We tried to concentrate on the most extreme emergencies first, but, as one frantic caller pointed out immediately after the storm, they were all emergencies. On call after call, customers seemed shell shocked by the extent of the devastation.
In several cases, customers who had the unfortunate experience of having a tree fall the year before during Hurricane Matthew experienced it again during Irma. Irma was indeed much worse than Matthew in terms of overall damage, in part due to flooding. The St. Johns River rose to its highest point since the 1800s, inundating the region’s many creeks and inland waterways, causing water levels to swell even in areas not known to be a flood risk. All that water washed out soil that normally held a firm grip on many trees, leading to even more damage.
Although the storm passed by in mere hours, the devastation it left behind took months to repair. As the slow process of storm clean up got underway large black loaders arrived to haul massive amounts of tree debris left behind. Vacant land parcels around the city were temporarily turned into tree landfills. Some customers had the misfortune of having trees on their homes weeks after the storm because there just simply wasn’t enough time in a day, or tree companies available, to keep up with the high demands.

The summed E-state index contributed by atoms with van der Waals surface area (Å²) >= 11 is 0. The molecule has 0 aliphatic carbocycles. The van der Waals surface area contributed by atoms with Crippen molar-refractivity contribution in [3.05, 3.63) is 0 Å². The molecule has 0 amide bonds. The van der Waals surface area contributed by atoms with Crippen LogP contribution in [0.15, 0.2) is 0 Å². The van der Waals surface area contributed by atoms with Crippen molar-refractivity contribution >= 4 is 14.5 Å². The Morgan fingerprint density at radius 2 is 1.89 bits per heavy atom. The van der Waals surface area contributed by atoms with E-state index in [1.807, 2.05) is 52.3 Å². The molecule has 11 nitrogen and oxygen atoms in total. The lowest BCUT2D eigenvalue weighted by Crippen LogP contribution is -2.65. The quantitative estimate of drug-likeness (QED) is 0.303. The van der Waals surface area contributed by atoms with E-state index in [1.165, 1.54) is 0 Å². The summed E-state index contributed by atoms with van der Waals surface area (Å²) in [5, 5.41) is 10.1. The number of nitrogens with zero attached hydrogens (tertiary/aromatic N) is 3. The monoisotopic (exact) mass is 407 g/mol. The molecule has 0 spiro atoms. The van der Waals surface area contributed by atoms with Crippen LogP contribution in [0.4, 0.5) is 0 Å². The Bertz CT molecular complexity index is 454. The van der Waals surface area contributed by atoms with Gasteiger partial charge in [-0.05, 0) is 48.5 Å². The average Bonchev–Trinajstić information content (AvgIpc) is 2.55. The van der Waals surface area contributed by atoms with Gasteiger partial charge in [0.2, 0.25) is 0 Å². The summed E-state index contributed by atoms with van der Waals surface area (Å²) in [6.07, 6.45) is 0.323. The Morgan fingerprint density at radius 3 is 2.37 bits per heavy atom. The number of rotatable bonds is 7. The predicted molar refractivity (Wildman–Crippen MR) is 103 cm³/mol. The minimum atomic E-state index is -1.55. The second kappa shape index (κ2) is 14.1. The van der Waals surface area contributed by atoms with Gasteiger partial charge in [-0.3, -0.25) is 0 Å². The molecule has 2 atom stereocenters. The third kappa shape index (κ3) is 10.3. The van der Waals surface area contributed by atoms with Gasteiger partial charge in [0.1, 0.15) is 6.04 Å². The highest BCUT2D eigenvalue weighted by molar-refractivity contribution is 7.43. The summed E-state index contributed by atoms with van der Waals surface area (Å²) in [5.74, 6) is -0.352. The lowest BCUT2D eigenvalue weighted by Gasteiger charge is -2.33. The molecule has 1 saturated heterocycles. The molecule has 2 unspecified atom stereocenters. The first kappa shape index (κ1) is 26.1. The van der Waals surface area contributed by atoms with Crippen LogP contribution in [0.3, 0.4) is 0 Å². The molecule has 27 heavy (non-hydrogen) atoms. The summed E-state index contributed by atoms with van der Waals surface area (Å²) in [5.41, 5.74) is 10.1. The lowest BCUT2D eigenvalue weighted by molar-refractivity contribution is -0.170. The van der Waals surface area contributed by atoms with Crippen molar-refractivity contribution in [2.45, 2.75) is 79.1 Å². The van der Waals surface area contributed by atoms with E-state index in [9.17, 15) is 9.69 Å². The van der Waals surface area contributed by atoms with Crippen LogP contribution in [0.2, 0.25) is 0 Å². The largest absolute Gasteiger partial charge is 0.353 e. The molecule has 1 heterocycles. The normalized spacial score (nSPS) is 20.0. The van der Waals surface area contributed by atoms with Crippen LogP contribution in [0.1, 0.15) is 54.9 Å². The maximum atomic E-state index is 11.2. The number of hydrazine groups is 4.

In many cases, tree companies were the first to arrive at homes because the tree had to be removed before any other repair work could begin. Most people were glad to see us, and, more importantly, glad to see the constant reminder of Irma’s destruction removed from their home or property so they could begin the task of repairing the damage.
But, tree companies were certainly not the only profession in high demand after Irma. Electric companies worked around the clock restoring power to millions in Jacksonville and around the state in the days and weeks that followed. Fence companies, roofers, and home contractors, who often were needed after trees were removed, were busy for months afterward. Some insurance claims for Irma-related storm damage are still on going, a year later.
We were still doing storm related jobs as late as December. While the vast majority of trees fell during the storm, others were weakened enough that they toppled weeks, and, in a few cases, months later.
Although, in a way, it’s hard to believe it’s already been a year since Irma blew past Jacksonville, it’s hard to fathom that that much devastation actually happened. It’s harder still to imagine that it could have actually been far worse. Irma was not a direct hit. It had already weakened substantially by the time it reached the area. Area residents literally had weeks to prepare as best they could as weather reports anticipated its potential impact on Florida, and many did. Irma was hopefully a once-in-a-lifetime experience for Jacksonville residents and tree companies alike but, for us at least, it’s first anniversary is a reminder that it did happen, and could happen again. Never under-estimate the forces of Mother Nature.